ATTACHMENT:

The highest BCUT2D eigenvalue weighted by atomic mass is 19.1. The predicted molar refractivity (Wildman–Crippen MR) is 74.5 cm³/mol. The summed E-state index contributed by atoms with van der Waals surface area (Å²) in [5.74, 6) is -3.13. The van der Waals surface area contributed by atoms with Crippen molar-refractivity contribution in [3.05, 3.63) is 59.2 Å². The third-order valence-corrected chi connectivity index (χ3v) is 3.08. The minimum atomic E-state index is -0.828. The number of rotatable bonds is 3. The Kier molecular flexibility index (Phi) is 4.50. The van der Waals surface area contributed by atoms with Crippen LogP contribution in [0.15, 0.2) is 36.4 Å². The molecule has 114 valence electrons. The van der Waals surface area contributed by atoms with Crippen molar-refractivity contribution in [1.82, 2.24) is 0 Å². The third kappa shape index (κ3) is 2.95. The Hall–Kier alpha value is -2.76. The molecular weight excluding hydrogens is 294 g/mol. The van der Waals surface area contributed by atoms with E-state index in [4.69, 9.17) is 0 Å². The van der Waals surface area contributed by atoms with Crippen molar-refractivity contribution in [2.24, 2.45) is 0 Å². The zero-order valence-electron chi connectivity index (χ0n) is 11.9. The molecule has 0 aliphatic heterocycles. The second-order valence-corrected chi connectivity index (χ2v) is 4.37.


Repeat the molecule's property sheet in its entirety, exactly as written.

The highest BCUT2D eigenvalue weighted by atomic mass is 19.1. The predicted molar refractivity (Wildman–Crippen MR) is 74.5 cm³/mol. The summed E-state index contributed by atoms with van der Waals surface area (Å²) in [5.74, 6) is -3.13. The van der Waals surface area contributed by atoms with Crippen molar-refractivity contribution in [3.05, 3.63) is 59.2 Å². The third-order valence-corrected chi connectivity index (χ3v) is 3.08. The minimum atomic E-state index is -0.828. The number of rotatable bonds is 3. The Kier molecular flexibility index (Phi) is 4.50. The van der Waals surface area contributed by atoms with Crippen LogP contribution in [0.15, 0.2) is 36.4 Å². The molecule has 114 valence electrons. The van der Waals surface area contributed by atoms with Crippen molar-refractivity contribution in [1.82, 2.24) is 0 Å². The third kappa shape index (κ3) is 2.95. The Hall–Kier alpha value is -2.76. The molecular weight excluding hydrogens is 294 g/mol. The van der Waals surface area contributed by atoms with E-state index in [4.69, 9.17) is 0 Å². The van der Waals surface area contributed by atoms with Crippen molar-refractivity contribution in [2.24, 2.45) is 0 Å². The zero-order valence-electron chi connectivity index (χ0n) is 11.9. The molecule has 0 aliphatic heterocycles. The second-order valence-corrected chi connectivity index (χ2v) is 4.37.